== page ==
Welcome to Oscar A. Romero Square

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Hey, L.A. You’ve got a new street name.

Last week, the L.A. city council passed a motion to rename the corner of South Vermont Avenue and west Pico Boulevard in the Pico-Union district as Msgr. Oscar A. Romero Square. The move was applauded by the district’s Central American immigrant population including many who fled El Salvador during its civil war.

Msgr. Romero was Catholic Archbishop of San Salvador from 1977 until his assassination in March 1980. Romero, known as “the voice of the voiceless (la voz de los sin voz),” fought for the rights of the poor in El Salvador who were being mistreated, tortured and murdered by government forces of the Junta Revolucionaria de Gobierno; he was a champion of “liberation theology,” a controversial school of Catholic thought that suggests, basically, that the poor, oppressed, and disenfranchised should stand up for themselves and for justice rather than just being meek and pious and waiting for things to be better in Heaven. He was also, like Martin Luther King Jr., an advocate of non-violence. Unfortunately, his assassination and the massacre at his funeral were events that helped spark the country’s 12-year civil war.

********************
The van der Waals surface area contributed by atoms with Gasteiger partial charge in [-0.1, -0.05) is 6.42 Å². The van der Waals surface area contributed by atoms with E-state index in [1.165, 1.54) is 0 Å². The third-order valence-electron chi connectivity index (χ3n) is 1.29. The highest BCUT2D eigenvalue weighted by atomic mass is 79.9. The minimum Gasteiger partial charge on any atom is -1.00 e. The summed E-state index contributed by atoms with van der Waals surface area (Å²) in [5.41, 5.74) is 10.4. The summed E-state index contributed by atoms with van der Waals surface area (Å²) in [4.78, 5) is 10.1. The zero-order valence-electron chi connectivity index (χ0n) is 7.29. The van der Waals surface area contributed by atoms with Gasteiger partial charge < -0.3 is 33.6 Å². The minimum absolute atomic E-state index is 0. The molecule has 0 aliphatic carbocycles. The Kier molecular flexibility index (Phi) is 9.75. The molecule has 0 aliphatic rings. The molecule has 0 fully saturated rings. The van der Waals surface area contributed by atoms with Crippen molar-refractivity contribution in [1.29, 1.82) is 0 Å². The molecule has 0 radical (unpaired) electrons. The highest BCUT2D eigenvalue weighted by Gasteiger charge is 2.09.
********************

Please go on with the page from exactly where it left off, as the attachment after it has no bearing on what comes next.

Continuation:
Puerto Rican actor Raul Julia portrayed Romero in a 1989 film and there is also a clinic in L.A. named after him (Clinica Romero) that serves the poor and uninsured.